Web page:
To their credit, they don’t issue pass/fail verdicts on these things at their site. What they do is go through and, in the case of books at least, offer a full plot synopsis so parents can decide whether they think it’s appropriate for their kids; they break it down into categories like “Belief systems,” “Nudity and Sex,” “Profanity,” etc., and outline what’s present in the book; and they offer discussion questions at the end for parents to think about talking about with their kids.*

This got me thinking (you knew it would). I took a look at a few online reviews to see what they put into these things and do you know what I realized?

If they did give pass/fail grades on these things, Bound would fail. Hard. In almost every category.

These reviews are rife with spoilers. I don’t want to do that here, but without giving everything away, here’s some of what I came up with in their regular categories:

Authority Roles

– going against societal expectations, parents’ wishes and the will of government, fight with mother ends in storming out and not returning, disobeying parents’ wishes re: banned books (ha!)… all in chapter one

Other Belief Systems

-Tyreans are polytheistic (further explained in book 2). Does magic count as a belief system? Because that’s kind of huge. Magic is everywhere, and different beliefs about it are causing tension between nations. Ancient fertility statues mentioned (gasp!)

Profanity/Graphic Violence

-H— (the place and as a curse) used several times, d—, s—. Thank g–, oh my g–, etc. also used in dialogue (Yes, they use dashes like that in their reviews. Yes, I find it confusing). Death threats. Name-calling is frequent in thought and speech. But hey, at least no one says fuck!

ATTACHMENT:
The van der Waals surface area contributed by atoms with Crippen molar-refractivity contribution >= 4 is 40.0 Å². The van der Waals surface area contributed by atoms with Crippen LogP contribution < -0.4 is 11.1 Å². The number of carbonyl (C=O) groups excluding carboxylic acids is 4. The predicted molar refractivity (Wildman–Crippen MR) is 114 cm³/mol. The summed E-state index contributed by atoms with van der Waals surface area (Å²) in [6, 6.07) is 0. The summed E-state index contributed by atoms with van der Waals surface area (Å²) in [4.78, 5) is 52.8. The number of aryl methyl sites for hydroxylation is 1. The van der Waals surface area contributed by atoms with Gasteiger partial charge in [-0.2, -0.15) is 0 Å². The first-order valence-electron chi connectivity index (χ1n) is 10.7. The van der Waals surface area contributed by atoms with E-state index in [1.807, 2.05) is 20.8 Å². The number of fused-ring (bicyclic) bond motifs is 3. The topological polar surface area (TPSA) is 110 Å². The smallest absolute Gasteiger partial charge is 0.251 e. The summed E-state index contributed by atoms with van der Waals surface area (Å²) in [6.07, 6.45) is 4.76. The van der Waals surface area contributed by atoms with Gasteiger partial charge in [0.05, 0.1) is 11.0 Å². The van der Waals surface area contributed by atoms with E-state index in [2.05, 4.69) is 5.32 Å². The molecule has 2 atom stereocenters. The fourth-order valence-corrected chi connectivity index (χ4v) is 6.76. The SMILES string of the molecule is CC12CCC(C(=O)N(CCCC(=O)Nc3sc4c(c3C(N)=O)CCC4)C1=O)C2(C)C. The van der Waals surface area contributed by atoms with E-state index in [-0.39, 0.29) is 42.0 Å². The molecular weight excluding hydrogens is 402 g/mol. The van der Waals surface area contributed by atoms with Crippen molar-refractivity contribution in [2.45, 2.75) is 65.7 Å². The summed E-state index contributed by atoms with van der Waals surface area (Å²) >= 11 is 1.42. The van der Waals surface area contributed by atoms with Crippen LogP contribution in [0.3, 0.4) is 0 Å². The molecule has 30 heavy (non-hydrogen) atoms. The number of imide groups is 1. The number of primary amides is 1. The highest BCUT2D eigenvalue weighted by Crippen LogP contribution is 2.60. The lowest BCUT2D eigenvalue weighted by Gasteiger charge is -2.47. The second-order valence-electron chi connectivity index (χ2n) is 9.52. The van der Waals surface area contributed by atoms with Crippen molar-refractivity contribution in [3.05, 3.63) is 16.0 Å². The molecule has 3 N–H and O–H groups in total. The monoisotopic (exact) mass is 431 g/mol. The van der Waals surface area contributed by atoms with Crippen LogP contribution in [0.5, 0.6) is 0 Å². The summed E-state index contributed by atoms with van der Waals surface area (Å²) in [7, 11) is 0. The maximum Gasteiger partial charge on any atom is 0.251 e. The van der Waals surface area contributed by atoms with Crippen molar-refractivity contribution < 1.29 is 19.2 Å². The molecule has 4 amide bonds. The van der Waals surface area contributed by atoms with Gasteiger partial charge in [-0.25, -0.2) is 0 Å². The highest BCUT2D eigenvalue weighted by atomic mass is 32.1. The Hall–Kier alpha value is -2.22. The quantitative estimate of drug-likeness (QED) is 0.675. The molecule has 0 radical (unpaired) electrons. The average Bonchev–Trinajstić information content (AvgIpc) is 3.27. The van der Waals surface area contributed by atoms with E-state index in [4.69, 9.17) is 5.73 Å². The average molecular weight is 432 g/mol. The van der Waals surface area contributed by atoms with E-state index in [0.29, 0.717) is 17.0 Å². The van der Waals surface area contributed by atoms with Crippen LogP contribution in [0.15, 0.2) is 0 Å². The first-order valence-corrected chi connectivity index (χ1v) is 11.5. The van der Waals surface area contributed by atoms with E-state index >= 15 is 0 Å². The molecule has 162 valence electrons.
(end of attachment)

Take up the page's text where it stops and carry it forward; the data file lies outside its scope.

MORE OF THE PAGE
-Violence… well, it could be worse. There’s a lot of blood. Self-mutilation (for a cause!), somewhat-graphic descriptions of wounds/injuries, violent attacks, slapping, people burn to death.

Kissing/Sex/Homosexuality (I know, I know…)

-Yes/ yes/subtly implied. Oh, hey, they forgot nudity… we have that, too! In terms of “graphic description” we’re not talking “insert tab A into slot B,” but a few of these things are kind of major plot points, and there’s a bit of tension surrounding these situations. Or a lot.

And in the “notes” section…

Alcohol: Wine is consumed several times. Oooooh….

Lying/deception: at every turn

Smoking: Hey, we don’t have that… wait, no, someone smokes a pipe, and we don’t even know what’s in it. Never mind.

Criminal activity: theft, infanticide (discussed), several murders, abduction, breaking and entering…

Suicide: Mentioned in passing, sort of attempted (see: self-mutilation)